The "B" Word
Goodbye Meantime
SABMiller (SAB.L) is buying Britain's Meantime
Brewing Company, swallowing up one of the
pioneers of the country's craft brewing
movement to give the owner of big brands such
as Peroni and Grolsch exposure to a
fast-growing part of the drinks market.

A surge in demand for craft beers in recent
years has stolen market share from the world's
two biggest brewers, SABMiller and
Anheuser-Busch InBev (ABI.BR), as drinkers
seek new tastes and support niche, local
suppliers.
Sales volumes of Meantime's beers including
London Pale Ale and London Lager soared 58
percent in 2014, compared with a 1% rise in

SABMiller said it aimed to grow sales of
Meantime's beers across Britain and use its
distribution networks to export it to other
markets in Europe.

"Smart Relief" is a mobile app for parental control of
Android smartphones. South Korea's government
funded the app, which alerts parents to possible
bullying based on its monitoring of phrases and words
used in smartphone messages and in online searches.
The developer says it can also give parents insight into
the worries or preoccupations of their children.  

Such apps are criticized in South Korea as an invasion
of privacy but their use is burgeoning, particularly after
the country's telecoms regulator ordered monitoring
applications be installed on the smartphones of
Koreans aged 18 and below. Smart Relief is not one
of the 15 apps authorized for use in that program but
shares similar features with them.

The app monitors about 800 words and phrases in
messages including, you guessed it, beer
NY Loves Beer-  The number of craft breweries in New York
state more than doubled, from 95 to 207 last year causing production to jump
54%, to 859,535 barrels. Craft beer accounts for 6,552 jobs in NY and has a $3.5
billion economic impact. And if you care, there are now 400 New York wineries.

Mexico-US Beer-  U.S. imports of Mexican beer jumped 15 %t last year,
contrasted against less than one percent domestic beer sales growth overall.
Mexico also dominates other imports to capture more than 60% of the total U.S.
import beer market.

Beer City - Last year Tampa was ranked the No. 2 "Best Beer Town" in America
by USA Today's online poll. Grand Rapids, Mich., was No. 1.  The 2015 polll will be
conducted in the early fall.

Florida Growlers- Florida breweries will finally be able to sell beer in 64-ounce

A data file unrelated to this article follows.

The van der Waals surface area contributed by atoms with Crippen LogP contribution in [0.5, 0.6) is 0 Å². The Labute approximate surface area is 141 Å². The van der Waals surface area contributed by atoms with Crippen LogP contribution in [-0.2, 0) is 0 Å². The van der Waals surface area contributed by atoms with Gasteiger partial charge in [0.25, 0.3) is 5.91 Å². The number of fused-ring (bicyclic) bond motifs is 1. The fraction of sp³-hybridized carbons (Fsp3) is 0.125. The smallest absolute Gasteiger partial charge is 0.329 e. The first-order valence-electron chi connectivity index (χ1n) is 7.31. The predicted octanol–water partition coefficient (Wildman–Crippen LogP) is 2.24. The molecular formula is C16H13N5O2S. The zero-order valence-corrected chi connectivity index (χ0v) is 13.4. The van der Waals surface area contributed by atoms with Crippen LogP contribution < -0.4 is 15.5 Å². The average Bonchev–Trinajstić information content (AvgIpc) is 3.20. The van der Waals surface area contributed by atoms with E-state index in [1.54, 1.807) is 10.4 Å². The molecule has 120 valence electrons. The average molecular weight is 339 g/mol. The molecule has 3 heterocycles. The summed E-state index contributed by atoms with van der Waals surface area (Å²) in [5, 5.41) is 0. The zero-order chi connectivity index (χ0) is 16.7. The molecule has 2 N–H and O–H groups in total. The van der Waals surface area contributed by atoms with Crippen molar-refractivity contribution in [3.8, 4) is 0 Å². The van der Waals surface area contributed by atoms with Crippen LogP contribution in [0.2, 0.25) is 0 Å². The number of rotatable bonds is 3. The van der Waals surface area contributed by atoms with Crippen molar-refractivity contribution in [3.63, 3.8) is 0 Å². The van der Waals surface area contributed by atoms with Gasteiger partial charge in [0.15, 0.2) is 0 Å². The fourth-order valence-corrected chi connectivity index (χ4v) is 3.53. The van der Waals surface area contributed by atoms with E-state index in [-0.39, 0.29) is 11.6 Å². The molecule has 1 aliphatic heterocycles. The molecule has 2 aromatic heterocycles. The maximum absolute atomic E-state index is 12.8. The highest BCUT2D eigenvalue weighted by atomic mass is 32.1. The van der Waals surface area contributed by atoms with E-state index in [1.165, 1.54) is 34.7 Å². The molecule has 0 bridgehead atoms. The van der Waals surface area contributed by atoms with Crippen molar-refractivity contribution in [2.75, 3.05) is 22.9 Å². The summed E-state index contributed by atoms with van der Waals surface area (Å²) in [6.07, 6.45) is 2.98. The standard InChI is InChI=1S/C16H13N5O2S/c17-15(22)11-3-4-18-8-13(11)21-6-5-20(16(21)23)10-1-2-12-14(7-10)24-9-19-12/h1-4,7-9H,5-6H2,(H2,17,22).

refillable size known as a “growler.” Gov. Rick Scott just signed into a law a measure
that ends the “growler war” over craft beer that has been swirling in the state for
several years.  

Wisconsin Beer Illegal in Minnesota

In an unusual beer bust, Minnesota undercover officers busted Minnesota's
Maple Tavern for selling New Glarus Spotted Cow, a farmhouse ale that can
only be sold in Wisconsin — a felony criminal offense.

In a search warrant the state Department of Public Safety said it was tipped
off to the alcohol-related crime by the Wisconsin Department of Revenue,
which was notified by an anonymous complaint. Allegedly, the Maple
Tavern’s manager made beer runs to get six Spotted Cow kegs for retail sale
from a liquor store in Hudson, Wis.  But investigators didn’t need to go far
for confirmation the crime. Maple Tavern’s own Facebook page showed a
photo of a Spotted Cow tap handle! Investigators confirmed the purchase at
the liquor store and then went right to the source itself — ordering a glass of
Spotted Cow at Maple Tavern to collect the evidence.

Beer manufactured by New Glarus is only distributed in Wisconsin. The
company is not a licensed manufacturer of alcoholic beverages in Minnesota,
so it’s illegal to distribute New Glarus beer to a retail establishment. Neither
the bar’s manager nor the Maple Tavern are licensed to transport or import
alcoholic beverage into Minnesota. At New Glarus’ brewery, where the
motto states “Only in Wisconsin!”, the website says “You know you’re in
Wisconsin when you see the Spotted Cow.”

I Brandon Hlavka, manager at Maple Tavern said in his defense  "it was a
just a mistake, but it was the best of intentions."

In most states it is a crime to purchase alcoholic beverages from a retailer for
resale. Bars and other similar establishments must buy their product from a
third-party wholesaler, or from the brewer and/or manufacturer.


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Edited by Jim Attacap

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